It amounts to little more than petty cash in the federal billfold: about $40 million a year in grants and loans to help elderly poor people refurbish their rundown homes.
In the billion-dollar-a-day business of official Washington, several thousand individual grants of up to $5,000 apiece for new plumbing, floorboards, windows and the like hardly seem to merit a second glance.
And that may be more of a problem than anyone realizes, according to preliminary results of a Senate investigation launched at the instigation of Pete V. Domenici (R-N.M.), ranking minority member of the Senate Special Committee on Aging.
Agency, congressional and even criminal investigators tend to look at the big bucks, not the loose change, the investigation suggests. But the evidence accumulated so far also suggests there is good money to be made off small grantsmanship, with little risk.
"People look at the million-dollar loans, not the $5,000 ones," said David Rust, a minority staff member of the committee. "These programs may be so small and so scattered that no one really rides herd on them."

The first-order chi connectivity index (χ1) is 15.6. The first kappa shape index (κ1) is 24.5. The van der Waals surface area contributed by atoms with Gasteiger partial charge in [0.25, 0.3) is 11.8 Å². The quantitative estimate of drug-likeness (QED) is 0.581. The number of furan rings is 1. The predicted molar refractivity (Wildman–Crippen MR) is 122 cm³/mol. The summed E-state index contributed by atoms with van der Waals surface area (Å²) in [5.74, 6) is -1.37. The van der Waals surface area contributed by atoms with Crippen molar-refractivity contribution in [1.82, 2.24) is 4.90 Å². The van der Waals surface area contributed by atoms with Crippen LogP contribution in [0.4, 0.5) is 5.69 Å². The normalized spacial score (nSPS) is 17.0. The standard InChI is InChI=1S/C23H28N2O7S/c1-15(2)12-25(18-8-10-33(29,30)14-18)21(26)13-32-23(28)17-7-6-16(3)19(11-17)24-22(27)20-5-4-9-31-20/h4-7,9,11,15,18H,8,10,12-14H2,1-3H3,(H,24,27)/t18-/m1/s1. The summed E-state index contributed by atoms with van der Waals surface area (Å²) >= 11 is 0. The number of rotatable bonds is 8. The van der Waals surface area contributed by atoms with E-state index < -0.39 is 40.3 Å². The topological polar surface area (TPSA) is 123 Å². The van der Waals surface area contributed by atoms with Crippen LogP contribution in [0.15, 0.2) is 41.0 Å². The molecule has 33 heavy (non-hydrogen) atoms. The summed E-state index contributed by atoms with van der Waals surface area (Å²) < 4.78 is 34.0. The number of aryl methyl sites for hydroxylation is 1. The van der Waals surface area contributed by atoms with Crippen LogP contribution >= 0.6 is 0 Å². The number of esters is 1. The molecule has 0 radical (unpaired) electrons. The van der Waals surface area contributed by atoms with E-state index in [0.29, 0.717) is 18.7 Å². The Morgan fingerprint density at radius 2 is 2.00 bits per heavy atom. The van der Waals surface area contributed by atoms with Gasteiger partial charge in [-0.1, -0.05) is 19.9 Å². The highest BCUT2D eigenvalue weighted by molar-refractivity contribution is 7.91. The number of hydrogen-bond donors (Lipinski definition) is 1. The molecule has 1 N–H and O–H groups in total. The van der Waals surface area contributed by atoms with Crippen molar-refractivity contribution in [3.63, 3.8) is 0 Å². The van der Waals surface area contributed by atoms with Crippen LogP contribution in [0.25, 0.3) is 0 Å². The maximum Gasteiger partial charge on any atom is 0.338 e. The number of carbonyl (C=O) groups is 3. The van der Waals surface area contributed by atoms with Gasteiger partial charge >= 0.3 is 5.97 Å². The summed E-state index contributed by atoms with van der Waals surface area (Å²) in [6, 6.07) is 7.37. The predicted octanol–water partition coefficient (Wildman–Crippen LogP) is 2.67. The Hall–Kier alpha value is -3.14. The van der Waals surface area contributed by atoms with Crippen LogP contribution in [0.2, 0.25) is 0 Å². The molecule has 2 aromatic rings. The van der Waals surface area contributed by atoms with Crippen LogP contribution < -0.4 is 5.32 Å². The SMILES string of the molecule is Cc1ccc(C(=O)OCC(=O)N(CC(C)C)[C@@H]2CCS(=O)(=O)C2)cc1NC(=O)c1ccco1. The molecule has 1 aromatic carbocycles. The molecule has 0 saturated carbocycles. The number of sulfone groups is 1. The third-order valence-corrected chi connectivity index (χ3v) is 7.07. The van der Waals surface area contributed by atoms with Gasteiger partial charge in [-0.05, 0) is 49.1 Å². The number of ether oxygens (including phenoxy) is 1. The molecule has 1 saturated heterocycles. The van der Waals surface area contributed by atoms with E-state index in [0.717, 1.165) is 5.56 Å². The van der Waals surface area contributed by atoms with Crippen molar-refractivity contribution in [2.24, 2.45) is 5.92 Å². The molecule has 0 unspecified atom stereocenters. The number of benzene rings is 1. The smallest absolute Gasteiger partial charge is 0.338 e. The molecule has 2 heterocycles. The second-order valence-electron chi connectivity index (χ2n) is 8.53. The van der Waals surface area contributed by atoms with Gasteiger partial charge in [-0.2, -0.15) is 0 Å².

As a fiscal conservative from a small state, Domenici is partial to modest-scale programs without rigid national standards and big bureaucracies. But the probe thus far has led him to believe there has to be more bird-dogging of small programs -- possibly including a "real [congressional] oversight effort aimed at the small programs of the big agencies."
Domenici himself was unaware of any difficulties with the program, set up under the Farmers Home Administration as a result of 1974 Housing Act amendments, until he held some routine hearings on problems of the aging in rural northern New Mexico last April.
Amid other complaints, several elderly people told of shoddy, incomplete work paid for with their housing fixup money and related grants for weatherization and rehabilitation -- a patchwork of several programs involving federal, state and local officials.
Staff members questioned them further, turning up allegations of fraud, nepotism, political favoritism, coverups, buck-passing and bureaucratic laxity in a whole network of relatively small-scale programs that have been built up over the years to improve the lives of elderly poor people.